Jewish World Review May 13, 2010 / 29 Iyar 5770

Who decides what ‘marriage’ means?

By Jeff Jacoby

Jeff Jacoby

http://www.JewishWorldReview.com | When congress passed the Defense of Marriage Act in 1996, same-sex marriage did not exist in the United States. Goodridge v. Department of Public Health, the Massachusetts Supreme Judicial Court's 4-3 decision finding a right to same-sex marriage in the state constitution, was still seven years in the future.

But the crusade to fundamentally redefine marriage was already in progress, and Washington understood that once gay marriage was legalized anywhere, the crusaders would go to court to demand that it be recognized everywhere. So Congress enacted the Defense of Marriage Act to make two things clear: First, that no state could be forced to deem a same-sex couple "married" merely because another state did so. And second, that as far as the federal government and federal law were concerned, "marriage" would continue to mean what it had always meant: the union of one man and one woman as husband and wife.

DOMA was not controversial. It was passed by robust bipartisan majorities -- 85 senators and 342 representatives -- and readily signed by President Bill Clinton. Moreover, it was replicated at the state level almost everywhere: 45 states define marriage as the union of male and female, 30 of them in their constitutions.

But five states and the District of Columbia do allow same-sex couples to marry, and the crusaders' strategy to redefine marriage by judicial fiat proceeds. Which is why Gay & Lesbian Advocates and Defenders, the legal organization that successfully litigated Goodridge, was in federal court last week, urging a judge to rule that the Defense of Marriage Act is unconstitutional on the grounds that it discriminates against gay and lesbian couples.

Attorney Mary Bonauto, lead counsel for the gay and lesbian group, told US District Judge Joseph Tauro in Boston that by restricting the federal definition of "marriage" to opposite-sex couples, DOMA unfairly relegates married same-sex partners to second-class status. Not only that, she claimed, it negates "the longstanding deference of federal to state law in determining the marital status" of individuals claiming federal benefits.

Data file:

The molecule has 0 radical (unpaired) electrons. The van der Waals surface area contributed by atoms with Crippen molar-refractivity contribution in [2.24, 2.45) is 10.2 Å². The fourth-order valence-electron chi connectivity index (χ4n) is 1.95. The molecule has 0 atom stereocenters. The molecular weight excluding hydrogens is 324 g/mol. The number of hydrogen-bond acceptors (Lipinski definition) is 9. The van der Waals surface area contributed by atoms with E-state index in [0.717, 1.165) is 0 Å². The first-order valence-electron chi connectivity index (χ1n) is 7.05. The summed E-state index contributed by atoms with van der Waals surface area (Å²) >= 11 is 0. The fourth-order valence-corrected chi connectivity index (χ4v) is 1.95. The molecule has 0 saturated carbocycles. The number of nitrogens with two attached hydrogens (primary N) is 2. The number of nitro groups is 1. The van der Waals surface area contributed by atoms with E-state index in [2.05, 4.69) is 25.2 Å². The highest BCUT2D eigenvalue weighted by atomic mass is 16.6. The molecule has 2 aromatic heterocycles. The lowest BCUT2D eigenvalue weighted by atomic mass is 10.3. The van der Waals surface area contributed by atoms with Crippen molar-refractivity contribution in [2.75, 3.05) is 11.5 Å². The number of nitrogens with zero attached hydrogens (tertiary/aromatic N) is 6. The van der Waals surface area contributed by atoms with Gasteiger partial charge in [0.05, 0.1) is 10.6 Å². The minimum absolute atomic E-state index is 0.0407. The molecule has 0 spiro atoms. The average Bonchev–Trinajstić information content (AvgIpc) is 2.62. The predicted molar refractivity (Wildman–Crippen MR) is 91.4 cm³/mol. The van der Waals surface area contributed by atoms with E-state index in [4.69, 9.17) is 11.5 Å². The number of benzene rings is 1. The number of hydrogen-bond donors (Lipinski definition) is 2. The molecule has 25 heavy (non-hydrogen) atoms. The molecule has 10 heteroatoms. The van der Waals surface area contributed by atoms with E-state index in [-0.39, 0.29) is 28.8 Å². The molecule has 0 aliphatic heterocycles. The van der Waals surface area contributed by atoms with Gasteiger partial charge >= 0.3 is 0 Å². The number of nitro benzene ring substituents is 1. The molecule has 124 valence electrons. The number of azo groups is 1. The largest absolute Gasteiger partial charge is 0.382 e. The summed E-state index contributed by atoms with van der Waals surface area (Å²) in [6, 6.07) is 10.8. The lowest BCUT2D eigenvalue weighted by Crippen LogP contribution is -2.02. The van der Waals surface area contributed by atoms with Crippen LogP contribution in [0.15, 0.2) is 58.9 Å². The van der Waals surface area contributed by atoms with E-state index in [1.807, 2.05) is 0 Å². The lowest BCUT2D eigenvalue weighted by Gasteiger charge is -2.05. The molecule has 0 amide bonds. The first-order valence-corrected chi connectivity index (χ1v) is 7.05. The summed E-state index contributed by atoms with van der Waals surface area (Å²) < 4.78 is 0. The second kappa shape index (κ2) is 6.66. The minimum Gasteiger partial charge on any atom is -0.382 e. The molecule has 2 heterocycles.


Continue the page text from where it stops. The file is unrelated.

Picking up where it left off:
But neither objection holds water.

The 1996 law does not "single out" same-sex marriages for invidious purposes, as GLAD argues in its brief, nor does it "deny their existence" in order to strip same-sex partners of rights. DOMA simply does what countless other federal laws do: It defines basic legislative terms. Considering how frequently the words "marriage" and "spouse" are used in federal statutes, rulings, and regulations, it is nonsensical to claim that Congress has no right to clarify their meaning -- as nonsensical as claiming that Congress is barred from defining "wetland" or "endangered species" or "disability."

To be sure, an individual state is free to adopt an irregular definition of marriage -- or anything else -- for purposes of state law. But it doesn't have a constitutional right to impose that definition on the rest of the nation. Massachusetts could decide, if it wished, to recognize martial-arts studios as institutions of higher education, and to make them eligible for state-subsidized education loans. Plainly, that anomalous definition of "higher education" would not be binding on the federal student loan program. By the same token, Massachusetts can decide (or be required by its supreme court) to treat same-sex partners as married spouses. But it can hardly insist that its definition of "married spouses" trumps that of the federal government and 45 other states.

Bonauto argued that until DOMA came along, the federal government had always allowed the states to decide who was legally married. "The only thing that changed here," she told Tauro, "was who was going to marry."

But the overriding national interest in the fundamental meaning of marriage is a precedent Congress established long before 1996.

In the second half of the 19th century, Congress acted time and again to shut down polygamy, which the Mormon Church at the time encouraged. Beginning with the Morrill Anti-Bigamy Act, signed by President Lincoln in 1862, Congress moved aggressively to establish monogamy as the only lawful form of wedlock in the United States. Eventually Congress would go so far as to require voters, jurors, and public officials in Utah to take an anti-polygamy oath, and it would make a permanent ban on polygamy a condition of Utah statehood.

The Defense of Marriage Act understandably sticks in the craw of those who want marriage to mean something the vast majority of Americans have never accepted. But is the longstanding national definition unconstitutional merely because some people reject it? The federal courts have never said so before; there is no good reason for them to say so now.

Every weekday JewishWorldReview.com publishes what many in the media and Washington consider "must-reading". Sign up for the daily JWR update. It's free. Just click here.

Jeff Jacoby is a Boston Globe columnist. Comment by clicking here.

Jeff Jacoby Archives

© 2010, Boston Globe